When last we checked in with Doug Wolens, the S.F. lawyer-turned-filmmaker was traipsing around the country with his Amsterdam stoner travelogue, Weed. The 1997 documentary ultimately played in 43 cities and proved a major self-distribution success; as you'd expect, it was especially popular on college campuses.
Wolens eagerly promoted every booking, even stopping on his way to L.A. at a Colinga pay phone to honor a scheduled interview with a Garberville radio station. Put on hold for a few minutes, he listened with amazement as the DJ chatted with a young woman sitting atop an old-growth redwood -- part of a radical strategy to protest and prevent Pacific Lumber's logging operations in Humboldt County. Five days later, Wolens hauled his camera 180 feet up the tree to meet Julia Butterfly Hill.
"I am not a spiritual person," Wolens declares. "I am not an environmentalist. I smoke cigarettes, I drink tons of coffee, I eat cheeseburgers." Now he was face to face with a true believer who had given the tree a name (Luna) and said things like, "Everything that fits under everything else fits under love."
Hill's been sitting in the tree nonstop since Dec. 10, 1997, conducting interviews and speaking with supporters and Earth First! cohorts on a cell phone. For his part, Wolens has spent six nights in the tree. "My plan was to be the fly on the wall," he explains. "But in a 6-by-8-foot platform cluttered with mail, food, and motorcycle batteries, there's no space."
Wolens also interviewed Pacific Lumber employees along with local apple farmers and truck drivers, and the feature-length Butterfly evolved from a profile of a single activist into a portrait of a community. That didn't stop Hill, who's celebrated two birthdays atop Luna, from giving Wolens a forest name singularly appropriate to a filmmaker: Little Sleep.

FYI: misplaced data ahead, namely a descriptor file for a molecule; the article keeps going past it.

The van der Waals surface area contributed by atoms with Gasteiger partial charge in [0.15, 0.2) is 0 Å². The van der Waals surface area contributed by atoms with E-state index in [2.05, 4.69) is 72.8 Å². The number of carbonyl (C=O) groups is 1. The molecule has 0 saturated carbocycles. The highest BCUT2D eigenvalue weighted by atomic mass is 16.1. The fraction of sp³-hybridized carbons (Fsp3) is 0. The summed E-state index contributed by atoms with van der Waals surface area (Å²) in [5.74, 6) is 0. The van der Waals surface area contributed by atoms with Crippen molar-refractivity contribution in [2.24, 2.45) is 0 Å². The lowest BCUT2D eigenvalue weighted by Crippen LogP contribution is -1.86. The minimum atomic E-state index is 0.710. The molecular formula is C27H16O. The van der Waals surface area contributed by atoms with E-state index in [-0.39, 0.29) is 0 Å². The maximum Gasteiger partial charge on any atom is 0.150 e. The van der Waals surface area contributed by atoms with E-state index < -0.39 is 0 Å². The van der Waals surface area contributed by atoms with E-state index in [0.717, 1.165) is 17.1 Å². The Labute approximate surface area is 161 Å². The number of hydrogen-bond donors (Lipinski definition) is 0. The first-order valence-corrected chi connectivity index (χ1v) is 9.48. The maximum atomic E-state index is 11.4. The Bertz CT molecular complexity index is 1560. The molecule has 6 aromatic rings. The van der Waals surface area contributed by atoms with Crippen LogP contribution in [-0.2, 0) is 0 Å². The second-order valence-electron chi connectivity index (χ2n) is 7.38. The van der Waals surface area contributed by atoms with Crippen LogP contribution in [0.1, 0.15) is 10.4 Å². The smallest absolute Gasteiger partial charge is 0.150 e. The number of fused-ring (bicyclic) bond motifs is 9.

Wolens hopes to premiere Butterfly (which was shot on film, a rarity in these days of cash-starved documentaries) at an Amsterdam doc fest in November; Film Arts Foundation's "True Stories" series presents a work-in-process screening Wednesday, Aug. 11, at Yerba Buena Center for the Arts. And if you missed Weed's one-night stand at the Red Vic a couple of years ago, it comes out on video Aug. 16.
Some folks cite Joan Chen as our town's best movie actress, but she's segueing into directing. My Uncle Ralph votes for Sharon Stone, although her primary domicile is L.A. Wake up, people! The Bay Area's best thespian is none other than Channel 4 reporter Wallis Alviar, surely the most underrated screen talent in this time zone. Yes, Alviar's a one-trick pony, but it's one helluva trick: At some point in every single live report she does on the 11 o'clock news -- standing in the windy night, gazing into the camera, reciting her well-rehearsed spiel about some act of carnage or missing teddy bear -- she'll gracefully drop her eyes down and to the left in a gesture that says, "Yes, I'm an objective journalist with a veneer of a highbrow accent, but I'm spontaneous and real and I care so fucking much!" It's obvious, to me at least, that Alviar has greater ambitions than Pam Moore's job; she wants Susan Sarandon's career.
Fall's a-comin': The Pacific Film Archive initiates its new interim space Sept. 11 and 12 with free screenings from the PFA's collection. The lineup includes a Mexican melodrama, a Japanese detective comedy, and The Conversation, which Francis Coppola has on deposit at the Archive. ... Regret to Inform, Barbara Sonneborn's Academy Award-nominated doc about Vietnam War widows, opens Sept. 24 at the Lumiere.
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